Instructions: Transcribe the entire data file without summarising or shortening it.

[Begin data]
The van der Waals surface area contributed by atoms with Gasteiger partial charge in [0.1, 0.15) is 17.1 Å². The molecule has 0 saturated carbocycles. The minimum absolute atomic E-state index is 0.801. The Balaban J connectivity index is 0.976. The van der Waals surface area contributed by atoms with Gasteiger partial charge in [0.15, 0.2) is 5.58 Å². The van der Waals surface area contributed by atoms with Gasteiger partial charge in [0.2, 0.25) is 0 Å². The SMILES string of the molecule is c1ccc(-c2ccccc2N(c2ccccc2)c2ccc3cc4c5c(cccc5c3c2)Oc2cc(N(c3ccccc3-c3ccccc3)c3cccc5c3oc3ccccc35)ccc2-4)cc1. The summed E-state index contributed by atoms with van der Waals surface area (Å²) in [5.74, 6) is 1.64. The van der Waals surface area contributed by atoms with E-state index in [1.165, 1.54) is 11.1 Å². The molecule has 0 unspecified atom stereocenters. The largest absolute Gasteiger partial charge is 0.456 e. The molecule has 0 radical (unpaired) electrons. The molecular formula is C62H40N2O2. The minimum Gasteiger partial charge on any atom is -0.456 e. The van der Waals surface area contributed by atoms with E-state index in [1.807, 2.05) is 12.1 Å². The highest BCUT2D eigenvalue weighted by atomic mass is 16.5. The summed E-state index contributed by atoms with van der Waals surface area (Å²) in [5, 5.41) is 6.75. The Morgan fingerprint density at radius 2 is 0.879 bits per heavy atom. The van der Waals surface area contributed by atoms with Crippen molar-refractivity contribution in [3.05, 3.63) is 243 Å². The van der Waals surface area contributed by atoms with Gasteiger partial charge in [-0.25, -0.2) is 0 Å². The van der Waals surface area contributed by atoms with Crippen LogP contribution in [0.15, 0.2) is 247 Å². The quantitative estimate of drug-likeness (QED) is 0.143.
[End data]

The van der Waals surface area contributed by atoms with Gasteiger partial charge in [0.1, 0.15) is 17.1 Å². The molecule has 0 saturated carbocycles. The minimum absolute atomic E-state index is 0.801. The Balaban J connectivity index is 0.976. The van der Waals surface area contributed by atoms with Gasteiger partial charge in [0.15, 0.2) is 5.58 Å². The van der Waals surface area contributed by atoms with Gasteiger partial charge in [0.2, 0.25) is 0 Å². The SMILES string of the molecule is c1ccc(-c2ccccc2N(c2ccccc2)c2ccc3cc4c5c(cccc5c3c2)Oc2cc(N(c3ccccc3-c3ccccc3)c3cccc5c3oc3ccccc35)ccc2-4)cc1. The summed E-state index contributed by atoms with van der Waals surface area (Å²) in [5.74, 6) is 1.64. The van der Waals surface area contributed by atoms with E-state index in [1.165, 1.54) is 11.1 Å². The molecule has 0 unspecified atom stereocenters. The largest absolute Gasteiger partial charge is 0.456 e. The molecule has 0 radical (unpaired) electrons. The molecular formula is C62H40N2O2. The minimum Gasteiger partial charge on any atom is -0.456 e. The van der Waals surface area contributed by atoms with E-state index in [1.807, 2.05) is 12.1 Å². The highest BCUT2D eigenvalue weighted by atomic mass is 16.5. The summed E-state index contributed by atoms with van der Waals surface area (Å²) in [5, 5.41) is 6.75. The Morgan fingerprint density at radius 2 is 0.879 bits per heavy atom. The van der Waals surface area contributed by atoms with Crippen molar-refractivity contribution in [3.05, 3.63) is 243 Å². The van der Waals surface area contributed by atoms with Gasteiger partial charge in [-0.25, -0.2) is 0 Å². The van der Waals surface area contributed by atoms with Crippen LogP contribution in [0.15, 0.2) is 247 Å². The quantitative estimate of drug-likeness (QED) is 0.143.